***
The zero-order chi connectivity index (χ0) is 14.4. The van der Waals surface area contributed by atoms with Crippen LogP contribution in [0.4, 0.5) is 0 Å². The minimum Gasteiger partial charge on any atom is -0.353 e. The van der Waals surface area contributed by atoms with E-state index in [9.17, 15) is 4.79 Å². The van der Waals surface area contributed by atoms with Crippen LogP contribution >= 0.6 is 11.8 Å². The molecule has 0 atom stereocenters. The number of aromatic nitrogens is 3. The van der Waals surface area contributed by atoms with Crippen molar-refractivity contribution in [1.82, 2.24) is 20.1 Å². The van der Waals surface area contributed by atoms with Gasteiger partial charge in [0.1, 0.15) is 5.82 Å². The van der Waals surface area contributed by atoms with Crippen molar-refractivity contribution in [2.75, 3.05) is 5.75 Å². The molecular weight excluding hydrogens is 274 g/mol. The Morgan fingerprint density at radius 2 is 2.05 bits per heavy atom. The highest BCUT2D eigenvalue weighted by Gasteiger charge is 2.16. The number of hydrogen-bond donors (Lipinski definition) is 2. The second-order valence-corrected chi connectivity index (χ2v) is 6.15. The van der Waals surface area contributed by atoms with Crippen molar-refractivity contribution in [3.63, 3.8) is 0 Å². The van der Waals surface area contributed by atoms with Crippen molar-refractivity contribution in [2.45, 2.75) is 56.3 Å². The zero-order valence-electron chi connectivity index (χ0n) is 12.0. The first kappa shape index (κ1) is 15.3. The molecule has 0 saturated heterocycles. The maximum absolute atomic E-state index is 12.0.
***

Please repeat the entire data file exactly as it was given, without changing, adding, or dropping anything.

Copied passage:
The zero-order chi connectivity index (χ0) is 14.4. The van der Waals surface area contributed by atoms with Crippen LogP contribution in [0.4, 0.5) is 0 Å². The minimum Gasteiger partial charge on any atom is -0.353 e. The van der Waals surface area contributed by atoms with E-state index in [9.17, 15) is 4.79 Å². The van der Waals surface area contributed by atoms with Crippen LogP contribution >= 0.6 is 11.8 Å². The molecule has 0 atom stereocenters. The number of aromatic nitrogens is 3. The van der Waals surface area contributed by atoms with Crippen molar-refractivity contribution in [1.82, 2.24) is 20.1 Å². The van der Waals surface area contributed by atoms with Gasteiger partial charge in [0.1, 0.15) is 5.82 Å². The van der Waals surface area contributed by atoms with Crippen molar-refractivity contribution in [2.75, 3.05) is 5.75 Å². The molecular weight excluding hydrogens is 274 g/mol. The Morgan fingerprint density at radius 2 is 2.05 bits per heavy atom. The highest BCUT2D eigenvalue weighted by Gasteiger charge is 2.16. The number of hydrogen-bond donors (Lipinski definition) is 2. The second-order valence-corrected chi connectivity index (χ2v) is 6.15. The van der Waals surface area contributed by atoms with Crippen molar-refractivity contribution in [3.63, 3.8) is 0 Å². The van der Waals surface area contributed by atoms with Crippen molar-refractivity contribution in [2.45, 2.75) is 56.3 Å². The zero-order valence-electron chi connectivity index (χ0n) is 12.0. The first kappa shape index (κ1) is 15.3. The molecule has 0 saturated heterocycles. The maximum absolute atomic E-state index is 12.0.